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Oracle WebLogic Server 11gR1 PS2: Administration Essentials

Book Description

Install, configure, and deploy Java EE applications with Oracle WebLogic Server using the Administration Console and command line

  • A practical book with step-by-step instructions for admins in real-time company environments

  • Create, commit, undo, and monitor a change session using the Administration Console

  • Create basic automated tooling with WLST

  • Access advanced resource attributes in the Administration Console

  • In Detail

    Oracle's WebLogic 11g Server is an application server for building and deploying enterprise Java EE applications. WebLogic's infrastructure supports the deployment of many types of distributed applications and is an ideal foundation for building applications based on a Service Oriented Architecture. This book will guide you through the important administration aspects of WebLogic server.

    Oracle WebLogic Server 11gR1 PS2: Administration Essentials is a focused step-by-step tutorial that provides an overview of the important administrative tasks performed by WebLogic Server administrators.

    This book will teach administrators the techniques for installing and configuring Oracle WebLogic Server and how to deploy Java EE applications using the Administration Console, command-line interface, and scripting tools such as WLST. It starts with a good overview of the techniques needed in the middleware world of today. Clear explanations of definitions and concepts of JEE and how Oracle WebLogic fits into this picture are also provided. The book then dives into performing routine Oracle WebLogic server administration functions, and how to deploy different types of Java EE applications to WebLogic server.

    A focused step-by-step handbook for WebLogic administrators

    Table of Contents

    1. Oracle WebLogic Server 11gR1 PS2: Administration Essentials
      1. Oracle WebLogic Server 11gR1 PS2: Administration Essentials
      2. Credits
      3. About the Author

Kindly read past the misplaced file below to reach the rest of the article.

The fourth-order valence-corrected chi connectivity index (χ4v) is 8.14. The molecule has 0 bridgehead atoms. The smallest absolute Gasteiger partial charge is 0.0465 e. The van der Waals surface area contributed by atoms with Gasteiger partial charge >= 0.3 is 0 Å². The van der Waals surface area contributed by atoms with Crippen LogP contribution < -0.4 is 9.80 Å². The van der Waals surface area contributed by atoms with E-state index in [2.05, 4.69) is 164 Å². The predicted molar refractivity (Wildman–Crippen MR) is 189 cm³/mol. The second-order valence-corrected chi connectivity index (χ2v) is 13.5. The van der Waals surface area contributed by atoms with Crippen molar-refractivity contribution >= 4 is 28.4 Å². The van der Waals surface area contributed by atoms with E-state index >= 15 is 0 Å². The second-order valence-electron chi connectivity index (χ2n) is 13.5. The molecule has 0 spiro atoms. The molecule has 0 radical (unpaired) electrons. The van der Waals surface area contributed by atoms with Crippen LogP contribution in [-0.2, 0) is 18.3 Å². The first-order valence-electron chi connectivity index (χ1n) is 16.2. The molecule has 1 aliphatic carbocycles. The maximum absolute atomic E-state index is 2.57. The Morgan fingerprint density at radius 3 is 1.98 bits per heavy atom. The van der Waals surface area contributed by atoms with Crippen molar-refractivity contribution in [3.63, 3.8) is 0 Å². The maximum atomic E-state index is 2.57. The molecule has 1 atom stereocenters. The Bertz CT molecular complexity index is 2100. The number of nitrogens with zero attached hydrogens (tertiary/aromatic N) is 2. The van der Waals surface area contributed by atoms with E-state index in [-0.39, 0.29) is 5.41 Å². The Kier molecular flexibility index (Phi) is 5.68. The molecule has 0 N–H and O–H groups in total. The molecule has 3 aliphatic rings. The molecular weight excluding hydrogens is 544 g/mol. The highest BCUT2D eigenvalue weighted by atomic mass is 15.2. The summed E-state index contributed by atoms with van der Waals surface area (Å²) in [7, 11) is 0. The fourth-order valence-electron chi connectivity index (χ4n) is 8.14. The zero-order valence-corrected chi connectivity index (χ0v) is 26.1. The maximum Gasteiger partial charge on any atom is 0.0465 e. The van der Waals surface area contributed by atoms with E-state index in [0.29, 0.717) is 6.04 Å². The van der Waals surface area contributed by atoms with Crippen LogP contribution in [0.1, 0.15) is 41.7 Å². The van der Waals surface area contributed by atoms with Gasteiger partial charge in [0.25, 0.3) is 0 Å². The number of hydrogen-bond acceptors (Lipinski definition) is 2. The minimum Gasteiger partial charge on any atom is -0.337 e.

4. About the Reviewers
      5. www.PacktPub.com
        1. Support files, eBooks, discount offers and more
          1. Why Subscribe?
          2. Free Access for Packt account holders
          3. Instant Updates on New Packt Books
      6. Preface
        1. What this book covers
        2. What you need for this book
        3. Who this book is for
        4. Conventions
        5. Reader feedback
        6. Customer support
          1. Downloading the example code
          2. Errata
          3. Piracy
          4. Questions
      7. 1. Oracle WebLogic: Your First Step into the Middleware World!
        1. The very first steps into middleware
          1. The pre-middleware era
          2. What is a middleware environment?
          3. The Java EE Application Server
        2. The case: Your company needs middleware!
          1. The Oracle Fusion Middleware Solution
          2. From OC4J to WebLogic
        3. Oracle WebLogic architecture and terminology
          1. Oracle WebLogic: A JEE Server
          2. Oracle WebLogic technology facts
            1. The WebLogic domain structure
              1. Administration Server
              2. Managed Servers
              3. Resources
        4. Oracle WebLogic a JEE server… but what is JEE?
          1. The JEE distributed system
          2. JEE Resources
            1. Java Servlets
            2. Java Server Pages (JSP)
            3. Java Naming and Directory Interface (JNDI)
            4. Enterprise JavaBeans (EJB)
            5. Java Database Connectivity (JDBC)
            6. Java Transaction API (JTA)
            7. Java Message Service (JMS)
            8. Java Authentication and Authorization Service (JAAS)
            9. JMX
          3. Java EE Connector Architecture (JCA)
          4. Secondary components in the JEE architecture
            1. HTTP clients and servers
            2. Proxy servers
            3. Firewalls
        5. Key players in the middleware market
          1. IBM WebSphere
          2. TIBCO
          3. SAP